Friday of the First Week after the Epiphany

January 15, 2021 • Pastor William K. Stottlemyer

Today's Reading: 1 Kings 8:6-13 Daily Lectionary: Ezekiel 37:15-28; Romans 6:1-23 The Lord has said that he would dwell in thick darkness. (1 Kings 8:12) In the Name + of Jesus. Amen. The temple of the Lord is complete. The Ark of the Covenant is set into place, and now the glory of the Lord arrives. A thick cloud of darkness fills the house of the Lord, and for their own safety, the priests cannot stand in His presence. The Holy One of Israel chooses to be revealed in this way so that mankind might survive His coming. The cloud of darkness reveals to the people the presence of God. Now this seems out of place to us because we know that God is light of light, yet in His wisdom, He decides to dwell in darkness. God does such a thing so that the creation might come to understand that the creator is unknowable without the light of Christ. Only things that are holy can dwell in the divine presence of the Father. Sinners can only come into the presence of the almighty Father if they are clothed in Christ. Jesus' blood shed on the Cross made us holy. At the moment of Jesus' death, the curtain separating the Holy of Holies and the rest of the temple darkness was torn in two. The cloud of darkness was brought forth into the light that shone forth from the Cross. From that moment on, there is no separation between the Father and those in Christ. Jesus has removed the barrier, and we are now holy. Now the Father is revealed in the light of Christ. As forgiven and redeemed people of God, we no longer live our lives in the darkness of sin and death. Jesus has brought us into the family of God. We, as children of the light, can now be in the presence of God. In the Name + of Jesus. Amen. Almighty, everlasting God, Lord, heavenly Father, whose Word is a lamp to our feet and light on our way: Open and enlighten my mind that I may understand thy Word purely, clearly, and devoutly, and then having understood it aright, fashion my life in accord with it, in order that I may never displease thy majesty; through Jesus Christ, thy Son, our dear Lord, who liveth and reigneth with thee and the Holy Ghost, ever one God, world without end. Amen. (Johannes Bugenhagen, Minister's Prayer Book, [Minneapolis: Fortress Press, 1986], 155.)

Thursday of the First Week after the Epiphany

January 14, 2021 • Pastor William K. Stottlemyer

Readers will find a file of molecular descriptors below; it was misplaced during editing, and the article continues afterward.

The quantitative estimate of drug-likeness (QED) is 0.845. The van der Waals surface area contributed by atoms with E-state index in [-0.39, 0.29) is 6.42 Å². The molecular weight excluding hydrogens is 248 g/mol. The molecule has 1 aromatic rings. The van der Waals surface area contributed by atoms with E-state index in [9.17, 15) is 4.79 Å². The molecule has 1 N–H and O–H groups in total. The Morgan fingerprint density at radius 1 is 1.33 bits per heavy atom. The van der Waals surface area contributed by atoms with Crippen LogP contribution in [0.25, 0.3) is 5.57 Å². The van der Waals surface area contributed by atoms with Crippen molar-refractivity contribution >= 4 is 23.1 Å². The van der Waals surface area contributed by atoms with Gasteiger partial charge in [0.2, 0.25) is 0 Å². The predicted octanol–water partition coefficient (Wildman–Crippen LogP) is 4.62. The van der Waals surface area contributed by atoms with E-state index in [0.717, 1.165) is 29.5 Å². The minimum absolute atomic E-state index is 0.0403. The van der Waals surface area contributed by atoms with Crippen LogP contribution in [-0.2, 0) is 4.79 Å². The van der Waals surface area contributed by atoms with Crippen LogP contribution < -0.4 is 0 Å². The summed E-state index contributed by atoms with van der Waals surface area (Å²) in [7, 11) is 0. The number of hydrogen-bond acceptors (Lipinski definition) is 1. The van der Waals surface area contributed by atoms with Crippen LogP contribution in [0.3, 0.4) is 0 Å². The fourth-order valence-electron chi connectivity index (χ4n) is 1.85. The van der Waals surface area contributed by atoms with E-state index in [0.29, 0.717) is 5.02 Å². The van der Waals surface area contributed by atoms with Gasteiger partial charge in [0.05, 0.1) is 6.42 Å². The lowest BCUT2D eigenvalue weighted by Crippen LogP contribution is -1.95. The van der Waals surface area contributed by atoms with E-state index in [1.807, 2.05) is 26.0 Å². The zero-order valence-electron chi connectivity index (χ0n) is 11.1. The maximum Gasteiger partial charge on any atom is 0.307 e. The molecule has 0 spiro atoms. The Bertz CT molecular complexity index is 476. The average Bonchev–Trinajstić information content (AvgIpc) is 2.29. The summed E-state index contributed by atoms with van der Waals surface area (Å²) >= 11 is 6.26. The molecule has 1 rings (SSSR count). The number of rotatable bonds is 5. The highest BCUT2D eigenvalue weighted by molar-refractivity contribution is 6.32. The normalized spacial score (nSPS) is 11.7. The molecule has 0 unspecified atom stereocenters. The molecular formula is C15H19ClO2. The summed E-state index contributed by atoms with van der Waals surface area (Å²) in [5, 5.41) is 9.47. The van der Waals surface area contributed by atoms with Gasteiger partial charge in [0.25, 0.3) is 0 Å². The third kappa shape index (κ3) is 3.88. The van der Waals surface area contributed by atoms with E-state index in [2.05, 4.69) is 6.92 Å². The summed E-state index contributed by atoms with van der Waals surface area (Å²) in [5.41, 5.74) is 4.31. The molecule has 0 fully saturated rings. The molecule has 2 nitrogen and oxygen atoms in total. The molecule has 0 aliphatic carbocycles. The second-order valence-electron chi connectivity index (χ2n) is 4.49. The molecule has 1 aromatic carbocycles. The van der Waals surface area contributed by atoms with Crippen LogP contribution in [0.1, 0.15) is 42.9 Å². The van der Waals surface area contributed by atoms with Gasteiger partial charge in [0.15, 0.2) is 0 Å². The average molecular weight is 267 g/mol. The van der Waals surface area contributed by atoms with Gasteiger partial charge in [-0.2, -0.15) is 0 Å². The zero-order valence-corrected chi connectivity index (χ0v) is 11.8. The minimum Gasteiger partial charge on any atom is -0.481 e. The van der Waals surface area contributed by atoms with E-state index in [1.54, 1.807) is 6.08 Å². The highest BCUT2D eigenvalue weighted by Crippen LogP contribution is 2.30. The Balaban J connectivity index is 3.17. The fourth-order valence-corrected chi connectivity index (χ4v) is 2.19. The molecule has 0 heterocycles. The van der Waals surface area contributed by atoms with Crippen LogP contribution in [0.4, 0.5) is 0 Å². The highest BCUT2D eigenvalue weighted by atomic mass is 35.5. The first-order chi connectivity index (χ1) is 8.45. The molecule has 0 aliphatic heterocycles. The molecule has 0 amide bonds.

Today's Reading: Luke 2:41-52 Daily Lectionary: Ezekiel 36:33-37:14; Romans 5:1-21 "Did you not know that I must be in my Father's house?" (Luke 2:49) In the Name + of Jesus. Amen. The young boy, Jesus, was missing. His parents were worried, and you can imagine how frantic his mother became as the days passed. This gift of God, the firstborn son, a miraculous conception and a child who was to save His people from their sins, was gone. Mary and Joseph could not find Him until they went once more to the temple. The fear gave way to a mix of relief and anger. "Why have you treated us so?" Yet in the respectful response of this young man, we have words to live by: "Did you not know that I must be in my Father's house?" Jesus had to be where God the Father dwells. In order for faith to form, be fed, and continue to thrive, one must be in the presence of God. We must continually hear and receive God's gifts. Many people think that God can be found anywhere and that people should be free to find Him in the things of this world. But that is not the truth. Paul tells us that it is only through Christ that we "have also obtained access by faith into this grace" (Romans 5:2). So we must stop running around looking for Jesus in all the wrong places. Stop searching for Him in the great outdoors, the self-help books, the podcasts, and the internet. Look for Him where He has always been. Go to church, for it is there that the Word of God is proclaimed in all its truth and purity. Go where the people of God gather to receive Christ, where the Law is spoken loudly and clearly, where sin is pointed out so that confession can take place. Go to where the Cross is proclaimed, where the Gospel is spoken in your ears. Go to the altar where the Sacraments are administered according to the Gospel and where Jesus is given to you so that all your sins are forgiven. Today, Jesus shows us how we are to live. Do not search for Him in all the wrong places because He is in the temple, in the presence of His Father. This is also where we need to be. In the Name + of Jesus. Amen. Lord, I love the habitation of your house and the place where your glory dwells. Amen. (Psalm 26:8)